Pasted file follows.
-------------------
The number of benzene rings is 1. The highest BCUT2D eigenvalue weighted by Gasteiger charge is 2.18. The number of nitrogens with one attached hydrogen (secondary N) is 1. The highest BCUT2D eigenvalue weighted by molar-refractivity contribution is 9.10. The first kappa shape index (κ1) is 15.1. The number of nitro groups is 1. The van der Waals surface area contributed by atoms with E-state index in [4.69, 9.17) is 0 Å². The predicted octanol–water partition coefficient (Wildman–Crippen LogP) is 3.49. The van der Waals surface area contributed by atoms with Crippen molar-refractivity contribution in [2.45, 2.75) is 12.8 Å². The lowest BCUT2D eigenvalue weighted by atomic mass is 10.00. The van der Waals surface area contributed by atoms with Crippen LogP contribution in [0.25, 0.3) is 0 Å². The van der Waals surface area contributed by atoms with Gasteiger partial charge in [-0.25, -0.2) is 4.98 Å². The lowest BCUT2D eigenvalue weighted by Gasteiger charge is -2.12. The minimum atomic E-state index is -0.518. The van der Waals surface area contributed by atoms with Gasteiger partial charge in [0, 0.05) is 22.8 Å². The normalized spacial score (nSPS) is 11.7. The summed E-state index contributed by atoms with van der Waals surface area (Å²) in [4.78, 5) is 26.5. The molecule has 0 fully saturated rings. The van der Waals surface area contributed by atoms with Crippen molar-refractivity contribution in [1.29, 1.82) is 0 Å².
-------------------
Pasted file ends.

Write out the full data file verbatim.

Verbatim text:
The number of benzene rings is 1. The highest BCUT2D eigenvalue weighted by Gasteiger charge is 2.18. The number of nitrogens with one attached hydrogen (secondary N) is 1. The highest BCUT2D eigenvalue weighted by molar-refractivity contribution is 9.10. The first kappa shape index (κ1) is 15.1. The number of nitro groups is 1. The van der Waals surface area contributed by atoms with E-state index in [4.69, 9.17) is 0 Å². The predicted octanol–water partition coefficient (Wildman–Crippen LogP) is 3.49. The van der Waals surface area contributed by atoms with Crippen molar-refractivity contribution in [2.45, 2.75) is 12.8 Å². The lowest BCUT2D eigenvalue weighted by atomic mass is 10.00. The van der Waals surface area contributed by atoms with Crippen LogP contribution in [0.25, 0.3) is 0 Å². The van der Waals surface area contributed by atoms with Gasteiger partial charge in [-0.25, -0.2) is 4.98 Å². The lowest BCUT2D eigenvalue weighted by Gasteiger charge is -2.12. The minimum atomic E-state index is -0.518. The van der Waals surface area contributed by atoms with Gasteiger partial charge in [0, 0.05) is 22.8 Å². The normalized spacial score (nSPS) is 11.7. The summed E-state index contributed by atoms with van der Waals surface area (Å²) in [4.78, 5) is 26.5. The molecule has 0 fully saturated rings. The van der Waals surface area contributed by atoms with Crippen molar-refractivity contribution in [1.29, 1.82) is 0 Å².